Nigerian Language Advocates Seek Inclusion of African Languages in Tech Devices

Voice-activated virtual assistant technologies, such as Siri and Alexa, are becoming increasingly common around the world, but in Africa, with its many languages, most people are at a digital disadvantage. To address the problem, some African researchers are creating translation tools to recognize and promote indigenous languages, such as Yoruba. 

Yoruba language teacher Oluwafemi Awosanya resumes a day’s classes with his students. He has been teaching the language for 10 years, but says he often struggles to migrate his class modules to an online students’ blogsite he created because there is no speech recognition technology for Yoruba.  

“Yoruba language is a language that has to do with signs at the top, so I need to go (the) extra mile. When typing my notes, I have to first type on Microsoft Word and even when I type on Microsoft Word it gives me best highlighting, like your words are not correct,” Awosanya said.

Awosanya spends several hours manually editing and correcting his notes before uploading them to his blog. 

He says despite technological advances in Africa, languages like Yoruba, one of the most commonly spoken in Nigeria, remain neglected, affecting his students.  

“It limits knowledge. There are things you wish you want to educate the children on, things you want to exhibit in the classes…” Awosanya said.

More than 2,000 distinct languages are spoken in Africa. Researchers say two-thirds of the native speakers miss out on emerging technologies due to language limitations in the tech world. 

Nigerian writer and language advocate Kola Tubosun says the issue threatens Africa’s technological future. He has since been trying to promote inclusivity for his native Yoruba tongue. 

He created an online Yoruba dictionary as well as a text-to-speech machine that translates English to Yoruba. He said the initiative was partly inspired by his grandfather, who could not read or write in English.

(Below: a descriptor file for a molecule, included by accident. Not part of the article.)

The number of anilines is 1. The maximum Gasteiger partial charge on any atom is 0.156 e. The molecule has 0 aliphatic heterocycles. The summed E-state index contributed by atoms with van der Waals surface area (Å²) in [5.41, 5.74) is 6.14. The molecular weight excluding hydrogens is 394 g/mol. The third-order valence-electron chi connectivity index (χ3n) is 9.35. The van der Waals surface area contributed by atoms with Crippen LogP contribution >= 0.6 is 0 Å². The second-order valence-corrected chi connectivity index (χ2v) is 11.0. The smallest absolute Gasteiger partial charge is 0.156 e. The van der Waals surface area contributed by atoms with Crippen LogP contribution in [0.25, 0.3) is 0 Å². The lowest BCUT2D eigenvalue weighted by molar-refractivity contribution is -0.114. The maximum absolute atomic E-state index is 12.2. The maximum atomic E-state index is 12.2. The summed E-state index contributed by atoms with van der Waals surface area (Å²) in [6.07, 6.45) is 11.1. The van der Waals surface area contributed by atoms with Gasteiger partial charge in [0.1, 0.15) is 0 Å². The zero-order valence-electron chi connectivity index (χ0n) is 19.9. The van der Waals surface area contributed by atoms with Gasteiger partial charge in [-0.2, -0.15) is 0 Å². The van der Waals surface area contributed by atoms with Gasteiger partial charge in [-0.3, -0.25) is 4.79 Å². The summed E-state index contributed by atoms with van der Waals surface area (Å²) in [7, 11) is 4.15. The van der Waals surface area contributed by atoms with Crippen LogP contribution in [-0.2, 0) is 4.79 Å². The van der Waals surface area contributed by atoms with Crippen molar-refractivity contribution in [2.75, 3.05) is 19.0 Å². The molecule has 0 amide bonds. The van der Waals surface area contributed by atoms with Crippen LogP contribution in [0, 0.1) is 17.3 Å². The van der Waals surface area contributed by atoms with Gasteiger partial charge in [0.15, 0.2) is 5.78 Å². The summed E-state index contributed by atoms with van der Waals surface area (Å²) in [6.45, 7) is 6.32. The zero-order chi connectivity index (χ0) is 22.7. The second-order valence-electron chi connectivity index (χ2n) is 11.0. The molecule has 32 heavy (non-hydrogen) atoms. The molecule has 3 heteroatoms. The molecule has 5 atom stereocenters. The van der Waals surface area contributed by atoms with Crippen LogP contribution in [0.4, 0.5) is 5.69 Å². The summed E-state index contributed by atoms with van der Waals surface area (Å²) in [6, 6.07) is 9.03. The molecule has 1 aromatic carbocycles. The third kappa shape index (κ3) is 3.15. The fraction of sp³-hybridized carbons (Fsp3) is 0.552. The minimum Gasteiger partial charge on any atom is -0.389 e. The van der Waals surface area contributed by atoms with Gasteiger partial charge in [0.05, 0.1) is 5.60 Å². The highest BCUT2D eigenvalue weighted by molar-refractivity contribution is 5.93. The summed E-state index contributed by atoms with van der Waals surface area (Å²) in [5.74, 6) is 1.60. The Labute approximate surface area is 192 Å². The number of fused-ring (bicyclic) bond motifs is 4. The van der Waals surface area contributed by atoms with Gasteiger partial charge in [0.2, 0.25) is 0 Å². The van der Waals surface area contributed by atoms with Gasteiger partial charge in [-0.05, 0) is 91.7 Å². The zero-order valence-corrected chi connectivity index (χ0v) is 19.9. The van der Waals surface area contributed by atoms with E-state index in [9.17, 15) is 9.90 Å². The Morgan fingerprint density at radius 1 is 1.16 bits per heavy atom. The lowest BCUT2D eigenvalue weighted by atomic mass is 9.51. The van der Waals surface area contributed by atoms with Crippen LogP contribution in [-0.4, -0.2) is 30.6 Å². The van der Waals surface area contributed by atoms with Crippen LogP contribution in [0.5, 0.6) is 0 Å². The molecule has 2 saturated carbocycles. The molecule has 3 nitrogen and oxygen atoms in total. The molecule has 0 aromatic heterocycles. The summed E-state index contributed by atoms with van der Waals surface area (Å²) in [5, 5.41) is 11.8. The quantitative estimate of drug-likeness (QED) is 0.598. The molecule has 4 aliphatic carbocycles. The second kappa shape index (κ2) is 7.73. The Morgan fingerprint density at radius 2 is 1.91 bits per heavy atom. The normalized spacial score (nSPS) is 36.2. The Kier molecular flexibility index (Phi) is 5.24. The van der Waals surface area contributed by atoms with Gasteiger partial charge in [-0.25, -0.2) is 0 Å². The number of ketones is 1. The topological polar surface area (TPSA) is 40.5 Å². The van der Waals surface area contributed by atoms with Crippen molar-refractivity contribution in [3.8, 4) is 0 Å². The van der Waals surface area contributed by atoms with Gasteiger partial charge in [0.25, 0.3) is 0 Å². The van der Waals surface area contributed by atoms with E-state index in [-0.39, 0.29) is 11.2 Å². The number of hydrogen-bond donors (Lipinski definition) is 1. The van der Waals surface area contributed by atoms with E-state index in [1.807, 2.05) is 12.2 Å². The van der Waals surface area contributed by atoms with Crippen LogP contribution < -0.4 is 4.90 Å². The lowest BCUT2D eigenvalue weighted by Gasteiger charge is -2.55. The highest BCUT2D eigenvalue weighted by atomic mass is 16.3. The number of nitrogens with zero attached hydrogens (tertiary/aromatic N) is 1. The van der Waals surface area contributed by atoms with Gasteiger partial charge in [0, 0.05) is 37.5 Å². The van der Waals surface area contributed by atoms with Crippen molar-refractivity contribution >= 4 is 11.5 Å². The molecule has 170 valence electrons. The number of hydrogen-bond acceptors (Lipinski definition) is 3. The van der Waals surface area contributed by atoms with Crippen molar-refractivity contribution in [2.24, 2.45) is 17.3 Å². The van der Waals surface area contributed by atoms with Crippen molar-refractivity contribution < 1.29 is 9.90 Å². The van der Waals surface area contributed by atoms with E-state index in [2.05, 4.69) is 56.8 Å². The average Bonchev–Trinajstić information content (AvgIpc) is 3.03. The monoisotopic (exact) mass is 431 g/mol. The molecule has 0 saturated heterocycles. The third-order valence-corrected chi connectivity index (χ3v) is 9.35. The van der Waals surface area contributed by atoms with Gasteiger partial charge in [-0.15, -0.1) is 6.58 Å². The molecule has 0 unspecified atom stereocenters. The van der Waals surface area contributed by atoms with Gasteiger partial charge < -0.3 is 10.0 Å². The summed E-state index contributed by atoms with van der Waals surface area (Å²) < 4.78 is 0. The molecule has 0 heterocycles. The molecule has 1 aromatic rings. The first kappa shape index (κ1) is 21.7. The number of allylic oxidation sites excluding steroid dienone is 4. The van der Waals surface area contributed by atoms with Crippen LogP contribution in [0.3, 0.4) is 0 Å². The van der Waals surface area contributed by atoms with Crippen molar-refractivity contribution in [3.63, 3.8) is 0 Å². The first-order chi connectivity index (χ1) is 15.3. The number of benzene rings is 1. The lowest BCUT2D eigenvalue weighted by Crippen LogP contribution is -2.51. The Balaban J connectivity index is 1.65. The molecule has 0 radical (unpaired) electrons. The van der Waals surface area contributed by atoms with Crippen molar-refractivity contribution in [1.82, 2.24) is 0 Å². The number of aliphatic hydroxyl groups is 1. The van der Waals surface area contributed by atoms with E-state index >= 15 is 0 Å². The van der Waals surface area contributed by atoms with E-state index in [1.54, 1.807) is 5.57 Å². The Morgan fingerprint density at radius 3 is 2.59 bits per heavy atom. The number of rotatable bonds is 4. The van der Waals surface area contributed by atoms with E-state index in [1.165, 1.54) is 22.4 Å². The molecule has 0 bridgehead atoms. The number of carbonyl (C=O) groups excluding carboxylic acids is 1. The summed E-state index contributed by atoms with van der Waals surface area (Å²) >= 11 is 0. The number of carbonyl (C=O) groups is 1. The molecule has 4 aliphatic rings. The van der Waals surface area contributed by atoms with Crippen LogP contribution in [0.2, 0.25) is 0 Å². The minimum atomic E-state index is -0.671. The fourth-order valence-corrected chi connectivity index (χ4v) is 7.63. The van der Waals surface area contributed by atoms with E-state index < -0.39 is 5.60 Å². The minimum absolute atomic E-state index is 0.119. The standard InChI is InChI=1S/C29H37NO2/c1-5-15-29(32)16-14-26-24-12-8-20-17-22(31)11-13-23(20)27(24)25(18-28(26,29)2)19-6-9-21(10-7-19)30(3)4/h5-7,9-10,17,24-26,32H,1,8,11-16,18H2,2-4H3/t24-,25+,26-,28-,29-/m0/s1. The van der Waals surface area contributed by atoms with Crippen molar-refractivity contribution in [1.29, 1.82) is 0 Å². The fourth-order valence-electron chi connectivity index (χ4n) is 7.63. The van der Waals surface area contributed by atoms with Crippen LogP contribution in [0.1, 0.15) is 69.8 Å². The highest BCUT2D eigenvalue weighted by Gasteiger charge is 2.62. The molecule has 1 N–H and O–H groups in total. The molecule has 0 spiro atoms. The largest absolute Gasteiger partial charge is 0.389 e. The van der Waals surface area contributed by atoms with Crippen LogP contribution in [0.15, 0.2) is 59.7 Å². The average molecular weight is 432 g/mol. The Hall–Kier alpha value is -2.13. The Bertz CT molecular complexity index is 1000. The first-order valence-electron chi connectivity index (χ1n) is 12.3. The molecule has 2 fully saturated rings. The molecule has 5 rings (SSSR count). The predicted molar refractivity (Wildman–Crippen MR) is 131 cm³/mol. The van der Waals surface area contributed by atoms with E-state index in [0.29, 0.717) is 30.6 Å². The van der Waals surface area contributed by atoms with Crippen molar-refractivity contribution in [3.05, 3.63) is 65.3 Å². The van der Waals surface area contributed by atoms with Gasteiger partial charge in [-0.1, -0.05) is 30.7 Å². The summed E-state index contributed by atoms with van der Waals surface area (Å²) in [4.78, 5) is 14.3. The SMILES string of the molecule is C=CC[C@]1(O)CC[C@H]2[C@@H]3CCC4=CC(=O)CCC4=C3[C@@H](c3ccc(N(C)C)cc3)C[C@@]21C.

“If a language doesn’t exist in the technology space, it is almost as if it doesn’t exist at all. That is the way the world is structured today and in that you spend all your time online every day and the only language you encounter is English, Spanish or Mandarin or whatever else, then it tends to define the way you interact with the world. And over time you tend to lose either the interest in your own language or your competence [competency in that language],” Tubosun said. 

Tubosun, who advocates for including African languages in technology, says the tech giants are starting to pay attention even though the gap remains very wide.    

“There are lots of obstacles. Some languages are not written down at all; some don’t have scripts. Some have scripts but don’t have so many people using the languages or writing them in education or using them in daily conversations,” Tubosun said. 

Language experts say it will take a long time before African languages are widely adopted in voice-driven technology.    

In the meantime, researchers like Tubosun and Awosanya will be working to adapt the Yoruba language for technology users.  

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